A new hire’s first days, weeks, and months establish the foundation for the rest of the employment relationship. Failure to take the time to acclimate new hires to your company culture, procedures, and expectations can lead to lower productivity and higher turnover. Consider these onboarding guidelines to help new employees get started on the right foot:
#1: Start early.
Once the applicant accepts your job offer and completes any post-offer screening, begin the process of welcoming him or her to your company. Send a letter or email confirming their start date, expressing your excitement that he or she will be joining the team, and letting the employee know that you’re available to answer any questions they may have.
#2: Assign a buddy and/or mentor.
Inform existing employees of the new hire’s start date and explain their role, areas of focus, and relevant work history. Assign a buddy or mentor to help the employee with their transition. Let your new hire know their mentor is available on an ongoing basis and train the mentor to help your new hire understand company policies and practices.
#3: Set expectations.
On the employee’s first day, provide him or her with an agenda for the first week or so. Review job responsibilities, objectives, and expectations and explain how his or her role contributes to the success of the company. Be sure the employee reviews your employee handbook and his or her supervisor sets aside time to discuss key issues, such as work schedules, timekeeping practices, how performance is measured, and dress codes. Obtain the employee’s acknowledgment of the handbook and retain it in his or her personnel file.
#4: Complete new hire paperwork.
Reserve time on the employee’s first day to complete new hire paperwork, including a Form I-9 and federal and state tax withholding forms. Keep in mind that you also need to provide new hires with the ACA Notice of Coverage Options and any required state and local notices. Additionally, have the employee complete a direct deposit authorization (if applicable), emergency contact form, and receipt of company property.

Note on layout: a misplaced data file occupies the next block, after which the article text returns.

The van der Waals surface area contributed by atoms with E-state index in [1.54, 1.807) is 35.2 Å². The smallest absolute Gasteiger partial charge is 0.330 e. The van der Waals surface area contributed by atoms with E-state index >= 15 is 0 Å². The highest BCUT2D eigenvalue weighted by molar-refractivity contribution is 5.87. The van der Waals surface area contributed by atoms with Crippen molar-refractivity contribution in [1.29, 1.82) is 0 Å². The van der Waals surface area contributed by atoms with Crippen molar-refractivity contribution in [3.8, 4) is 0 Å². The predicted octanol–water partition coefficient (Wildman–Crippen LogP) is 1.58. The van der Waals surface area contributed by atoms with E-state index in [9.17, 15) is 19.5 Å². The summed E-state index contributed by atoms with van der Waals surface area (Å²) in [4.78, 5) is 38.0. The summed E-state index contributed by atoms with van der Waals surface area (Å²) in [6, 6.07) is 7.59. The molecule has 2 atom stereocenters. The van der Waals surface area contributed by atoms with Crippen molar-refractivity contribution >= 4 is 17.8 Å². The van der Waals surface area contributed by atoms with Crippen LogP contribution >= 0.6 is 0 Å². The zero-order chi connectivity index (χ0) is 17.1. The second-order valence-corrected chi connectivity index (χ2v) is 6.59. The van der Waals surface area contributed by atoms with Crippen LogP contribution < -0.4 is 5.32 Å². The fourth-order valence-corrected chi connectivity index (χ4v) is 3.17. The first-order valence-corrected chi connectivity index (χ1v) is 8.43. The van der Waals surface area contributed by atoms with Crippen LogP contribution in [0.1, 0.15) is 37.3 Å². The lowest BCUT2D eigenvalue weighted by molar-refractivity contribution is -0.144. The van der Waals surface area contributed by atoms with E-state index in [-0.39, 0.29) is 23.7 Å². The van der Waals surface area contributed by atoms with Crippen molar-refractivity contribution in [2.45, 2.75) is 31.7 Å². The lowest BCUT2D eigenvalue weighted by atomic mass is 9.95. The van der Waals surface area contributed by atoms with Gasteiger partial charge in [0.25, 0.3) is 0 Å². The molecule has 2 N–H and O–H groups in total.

#5: Facilitate introductions and encourage interaction.
Introduce the employee to co-workers and explain everyone’s role in the company. To help foster strong working relationships, encourage new employees to learn about their co-workers by hosting a lunch or providing new employees with an opportunity to shadow more tenured employees. These introductions can go a long way in helping employees feel welcomed.
#6: Address training and development.
Ensure the employee completes required training, such as sexual harassment or safety training, as well as training on your company’s mission, culture, and procedures. Supervisors should also start a dialogue with new hires about their career interests and identify training and career development opportunities that may help them reach their goals.
#7: Check-in and provide feedback.
Regularly check-in with new hires to see how well they’re transitioning into their new role, and if they need any additional training or further clarification on workplace expectations. Supervisors should also provide performance feedback immediately following a behavior they’d like to reinforce or address. Also consider conducting a more comprehensive evaluation at regular intervals (such as every 90 days), especially during their first year on the job. Train supervisors on how to provide effective feedback and coaching.
Solicit feedback from new hires, and anyone else involved in the onboarding process, about their experience. Use the data to make improvements or adjustments. Since a primary goal of onboarding initiatives is to reduce turnover, make sure to track turnover in relation to the success of your onboarding program.
An effective onboarding process can help new hires feel welcomed and supported, which can lead to increased productivity and commitment.